Pari-mutuel: System of wagering where all
the money is returned to the wagerers after
deduction of track and state percentages.
Roan: Horse with white hairs
mingled throughout its coat.
Sealed Track: A sealed track is a dirt track
that has been packed down. Dry tracks are sealed
so that water runs off the track, reducing the
amount of precipitation absorbed into the
surface. Wet tracks are sealed to provide a safe
and even racing surface.
Silks: Jacket and cap worn by jockeys.
Sire: Father of a foal.
Stallion: Uncastrated male horse.
Turf course: Grass covered race course.
Underlay: Horse whose odds are more
promising than his potential to win.
Valet: A person who helps jockeys keep their
wardrobe and equipment in order.
Weight: The assigned weight for a horse,
including the jockey, equipment and lead weights
Workout: Exercise session at a predetermined
Yearling: A horse that is one year old. The
universal birthdate of horses is January 1.
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STRAIGHT OR BASIC WAGERS
There are a number of different wagers you can choose
when wagering at the track. All of these variations stem
from one core premise: Bettors receive payouts based on
the first, second and third place finishers. Or, in
racing terms, they are based on Win, Place and Show.
Across The Board
You are wagering on a horse to Win, Place and Show.
You receive one ticket for all three wagers. If your
horse wins, you receive Win, Place and Show payouts.
If your horse finishes second, you receive Place and
Show payouts; and if your horse is third, you
receive the Show payout. Because you are actually
placing three wagers, the minimum wager is $6.
To win, you must select the winners of two
designated, consecutive races by placing the wager
before the first of the two races.
You win by selecting the first two finishers, in
exact order, in a designated race.
HOW TO PLACE A WAGER
Here's how to place your wager at the mutuel window:
State the race number and the track where the race
is being run
State the amount you wish to wager.
State the type of wager you wish to make.
State your choice or the program number of the
horse(s) on which you want to wager.
For Example: "Louisiana Downs, fifth
race, five dollars to win, on number 2."
Always make sure to check your tickets for accuracy
before leaving the mutuel window, and be sure to hold on
to your tickets until the race is declared "official" to
ensure that you won't throw away or tear up a winning
ticket.You may also choose to place your wager using one
of the automated selfservice machines located throughout
the facility. Ask a representative for assistance.
HOW TO COLLECT YOUR WINNINGS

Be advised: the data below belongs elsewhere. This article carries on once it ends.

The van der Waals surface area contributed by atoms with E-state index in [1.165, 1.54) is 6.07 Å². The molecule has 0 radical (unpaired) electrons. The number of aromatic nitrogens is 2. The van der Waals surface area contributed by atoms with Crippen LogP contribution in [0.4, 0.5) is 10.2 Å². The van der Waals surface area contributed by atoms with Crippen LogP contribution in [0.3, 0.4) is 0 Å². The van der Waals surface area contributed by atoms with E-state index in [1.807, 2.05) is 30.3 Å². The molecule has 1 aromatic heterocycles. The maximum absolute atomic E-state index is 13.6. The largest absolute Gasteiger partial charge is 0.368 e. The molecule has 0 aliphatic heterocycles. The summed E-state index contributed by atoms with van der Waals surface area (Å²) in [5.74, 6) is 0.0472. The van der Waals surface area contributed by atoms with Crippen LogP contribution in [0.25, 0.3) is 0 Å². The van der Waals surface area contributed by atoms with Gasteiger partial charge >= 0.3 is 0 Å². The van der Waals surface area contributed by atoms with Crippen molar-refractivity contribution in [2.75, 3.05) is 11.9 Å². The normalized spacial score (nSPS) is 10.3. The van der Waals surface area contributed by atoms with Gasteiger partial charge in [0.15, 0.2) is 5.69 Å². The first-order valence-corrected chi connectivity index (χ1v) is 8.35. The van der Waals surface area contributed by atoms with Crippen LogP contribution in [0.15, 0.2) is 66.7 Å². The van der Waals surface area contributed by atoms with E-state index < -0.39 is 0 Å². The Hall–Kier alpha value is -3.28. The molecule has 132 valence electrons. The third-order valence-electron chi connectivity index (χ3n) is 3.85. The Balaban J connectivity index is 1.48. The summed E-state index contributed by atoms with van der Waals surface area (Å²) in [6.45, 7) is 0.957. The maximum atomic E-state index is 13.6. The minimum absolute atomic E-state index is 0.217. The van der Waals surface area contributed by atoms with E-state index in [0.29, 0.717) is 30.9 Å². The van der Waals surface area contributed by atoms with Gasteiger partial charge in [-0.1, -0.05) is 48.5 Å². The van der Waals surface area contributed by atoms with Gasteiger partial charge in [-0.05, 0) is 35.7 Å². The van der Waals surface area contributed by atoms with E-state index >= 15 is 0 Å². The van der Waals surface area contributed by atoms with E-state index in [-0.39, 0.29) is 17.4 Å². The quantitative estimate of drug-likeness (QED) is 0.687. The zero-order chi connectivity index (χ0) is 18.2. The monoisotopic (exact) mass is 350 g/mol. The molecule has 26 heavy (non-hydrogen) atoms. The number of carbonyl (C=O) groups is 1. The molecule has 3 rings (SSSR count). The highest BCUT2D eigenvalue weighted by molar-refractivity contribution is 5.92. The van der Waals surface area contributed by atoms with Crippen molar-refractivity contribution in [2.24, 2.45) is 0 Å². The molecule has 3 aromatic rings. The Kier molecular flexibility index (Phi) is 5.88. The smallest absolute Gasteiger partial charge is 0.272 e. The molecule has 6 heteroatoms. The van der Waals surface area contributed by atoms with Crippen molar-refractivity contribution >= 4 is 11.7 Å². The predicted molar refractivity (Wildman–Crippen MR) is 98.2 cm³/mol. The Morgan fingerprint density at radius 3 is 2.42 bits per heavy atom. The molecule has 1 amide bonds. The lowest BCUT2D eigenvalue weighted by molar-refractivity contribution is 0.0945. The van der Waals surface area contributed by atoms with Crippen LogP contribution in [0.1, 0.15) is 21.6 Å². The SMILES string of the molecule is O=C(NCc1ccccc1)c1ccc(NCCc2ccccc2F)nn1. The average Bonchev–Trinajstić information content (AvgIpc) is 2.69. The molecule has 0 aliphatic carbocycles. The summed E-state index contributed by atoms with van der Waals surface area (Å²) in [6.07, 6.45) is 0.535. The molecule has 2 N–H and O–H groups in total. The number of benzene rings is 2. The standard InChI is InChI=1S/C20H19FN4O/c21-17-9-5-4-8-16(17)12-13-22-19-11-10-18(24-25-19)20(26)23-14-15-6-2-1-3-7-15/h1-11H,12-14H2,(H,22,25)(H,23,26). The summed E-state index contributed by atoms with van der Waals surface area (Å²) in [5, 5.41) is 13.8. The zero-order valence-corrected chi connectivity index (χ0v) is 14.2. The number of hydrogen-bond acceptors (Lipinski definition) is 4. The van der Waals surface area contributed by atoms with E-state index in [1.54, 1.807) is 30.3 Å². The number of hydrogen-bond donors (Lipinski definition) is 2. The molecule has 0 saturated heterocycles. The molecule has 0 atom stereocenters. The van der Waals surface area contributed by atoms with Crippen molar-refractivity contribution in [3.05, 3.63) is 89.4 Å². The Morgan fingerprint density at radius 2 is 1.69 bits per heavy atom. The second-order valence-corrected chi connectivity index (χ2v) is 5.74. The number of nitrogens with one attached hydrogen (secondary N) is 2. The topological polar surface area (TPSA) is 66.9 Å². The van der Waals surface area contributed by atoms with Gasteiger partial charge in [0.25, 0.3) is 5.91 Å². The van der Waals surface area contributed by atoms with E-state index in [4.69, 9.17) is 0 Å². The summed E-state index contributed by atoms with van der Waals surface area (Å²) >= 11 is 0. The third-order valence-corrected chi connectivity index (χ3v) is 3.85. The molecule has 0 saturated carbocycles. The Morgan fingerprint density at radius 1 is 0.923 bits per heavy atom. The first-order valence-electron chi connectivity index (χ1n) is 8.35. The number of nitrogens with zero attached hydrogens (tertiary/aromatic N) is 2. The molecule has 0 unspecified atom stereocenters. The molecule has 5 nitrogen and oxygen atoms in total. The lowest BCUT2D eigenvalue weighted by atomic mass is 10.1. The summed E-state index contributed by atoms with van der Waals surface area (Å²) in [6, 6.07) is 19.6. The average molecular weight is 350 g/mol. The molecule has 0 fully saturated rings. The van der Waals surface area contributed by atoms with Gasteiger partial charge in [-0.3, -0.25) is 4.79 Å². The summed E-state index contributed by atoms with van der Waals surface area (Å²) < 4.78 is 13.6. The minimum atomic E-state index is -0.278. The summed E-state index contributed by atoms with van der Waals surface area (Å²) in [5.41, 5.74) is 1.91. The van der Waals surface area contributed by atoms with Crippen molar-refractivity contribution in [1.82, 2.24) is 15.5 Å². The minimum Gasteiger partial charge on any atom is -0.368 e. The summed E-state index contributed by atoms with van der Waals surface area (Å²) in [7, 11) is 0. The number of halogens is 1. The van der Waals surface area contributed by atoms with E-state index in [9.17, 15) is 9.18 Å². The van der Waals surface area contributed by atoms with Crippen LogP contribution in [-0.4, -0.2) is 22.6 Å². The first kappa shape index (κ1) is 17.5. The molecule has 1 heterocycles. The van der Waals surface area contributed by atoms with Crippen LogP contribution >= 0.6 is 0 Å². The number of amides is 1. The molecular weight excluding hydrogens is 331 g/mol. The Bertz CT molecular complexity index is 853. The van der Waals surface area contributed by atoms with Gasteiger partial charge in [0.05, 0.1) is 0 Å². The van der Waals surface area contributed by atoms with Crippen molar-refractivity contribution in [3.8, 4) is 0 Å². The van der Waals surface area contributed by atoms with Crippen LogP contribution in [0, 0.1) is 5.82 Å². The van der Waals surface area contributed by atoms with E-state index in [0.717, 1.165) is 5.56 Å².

If you have made a winning wager, take it to any mutuel
window after the race is declared official to collect
your winnings. You may take full amount in payment or
wager back all or part of it on upcoming races.
If you are unsure whether you have a winning ticket, do
not hesitate to have it checked at any window. Also, try
to avoid cashing winning tickets within five minutes
prior to a race, especially if you do not plan to wager
on that race. Many people prefer to wait until the last
few minutes before a race to place their wagers, and
cashing in during that time can slow the process. There
is ample time between each race to cash your winning
Approximate Payoff for
a $2 Win Bet
Odds Pays Odds Pays
THE DAILY PROGRAM
As a fan, your one real necessity is the day's Official
Program. The program lists vital information about each
day's races, including the official numbers of horses
for wagering, and helps you make informed wagering
ITEMS TO CONSIDER WHEN WAGERING AT THE RACES
Here are some simple tactics which may be helpful to the
Wager on the favorite. The favorite is the horse
with the lowest odds or the one on which the most
money has been wagered. Favorites win approximately
one third of the time.
Check the local papers, the Daily Racing Form and
the program handicapper's selections.The
observations and advice of a recognized expert are
generally a good guide for the newcomer. They offer
a popular shortcut for the newcomer and a helpful
learning tool for developing handicapping skills.
Purchase a tip sheet. These are prepared by
professional handicappers and may provide useful
Look in the program for a list of jockey and trainer
standings which include the number of wins to date.
The top riders generally ride the best horses, and
the hot trainers generally have a high win
View the horses. Watch the TV monitors while the
horses are in the paddock and in the Post Parade.
GLOSSARY OF TERMS
Entry - A horse entered in a race is called an
entry. And on rare occasions, two or more horses are
said to be "coupled" and run as an "entry," comprising a
single wagering unit. A wager on one horse of an entry
is a wager on both.
Furlong - One-eighth of a mile or 220 yards. Races are
measured in furlongs.
Infield Odds Board - The board in the infield of a
racetrack is called the totalisator board and displays
up-to-date odds along with the dollar amounts wagered on
each horse in a race.
Morning Line - Approximate odds printed in the
program and posted on the Infield Odds Board before
wagering begins. This is a forecast of how the morning
linemaker believes wagering will occur in a particular
Paddock - The area at the racetrack where the
horses are saddled and viewed prior to a race.
Post position - A horse's position in the
starting gate, numbered from the inner rail outward.
Purse - The amount of prize money distributed to
the owners of the first five or six finishers in a race
(varies by state).